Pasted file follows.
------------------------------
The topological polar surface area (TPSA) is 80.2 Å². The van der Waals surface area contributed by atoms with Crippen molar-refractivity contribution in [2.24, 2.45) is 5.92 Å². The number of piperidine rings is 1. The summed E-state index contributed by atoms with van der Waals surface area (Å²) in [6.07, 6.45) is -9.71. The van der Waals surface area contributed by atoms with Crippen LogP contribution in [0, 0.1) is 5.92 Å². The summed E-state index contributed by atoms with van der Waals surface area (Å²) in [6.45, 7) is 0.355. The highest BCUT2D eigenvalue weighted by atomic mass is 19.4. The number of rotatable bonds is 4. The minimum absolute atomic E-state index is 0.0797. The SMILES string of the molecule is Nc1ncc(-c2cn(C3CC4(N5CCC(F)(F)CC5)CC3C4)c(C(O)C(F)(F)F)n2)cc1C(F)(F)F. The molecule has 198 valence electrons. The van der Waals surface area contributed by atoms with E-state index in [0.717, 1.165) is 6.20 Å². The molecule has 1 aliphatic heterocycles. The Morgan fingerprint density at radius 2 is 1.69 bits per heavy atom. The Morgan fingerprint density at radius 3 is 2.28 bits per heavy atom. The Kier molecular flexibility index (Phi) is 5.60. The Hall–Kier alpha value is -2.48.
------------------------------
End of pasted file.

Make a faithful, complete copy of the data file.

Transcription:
The topological polar surface area (TPSA) is 80.2 Å². The van der Waals surface area contributed by atoms with Crippen molar-refractivity contribution in [2.24, 2.45) is 5.92 Å². The number of piperidine rings is 1. The summed E-state index contributed by atoms with van der Waals surface area (Å²) in [6.07, 6.45) is -9.71. The van der Waals surface area contributed by atoms with Crippen LogP contribution in [0, 0.1) is 5.92 Å². The summed E-state index contributed by atoms with van der Waals surface area (Å²) in [6.45, 7) is 0.355. The highest BCUT2D eigenvalue weighted by atomic mass is 19.4. The number of rotatable bonds is 4. The minimum absolute atomic E-state index is 0.0797. The SMILES string of the molecule is Nc1ncc(-c2cn(C3CC4(N5CCC(F)(F)CC5)CC3C4)c(C(O)C(F)(F)F)n2)cc1C(F)(F)F. The molecule has 198 valence electrons. The van der Waals surface area contributed by atoms with E-state index in [0.717, 1.165) is 6.20 Å². The molecule has 1 aliphatic heterocycles. The Morgan fingerprint density at radius 2 is 1.69 bits per heavy atom. The Morgan fingerprint density at radius 3 is 2.28 bits per heavy atom. The Kier molecular flexibility index (Phi) is 5.60. The Hall–Kier alpha value is -2.48.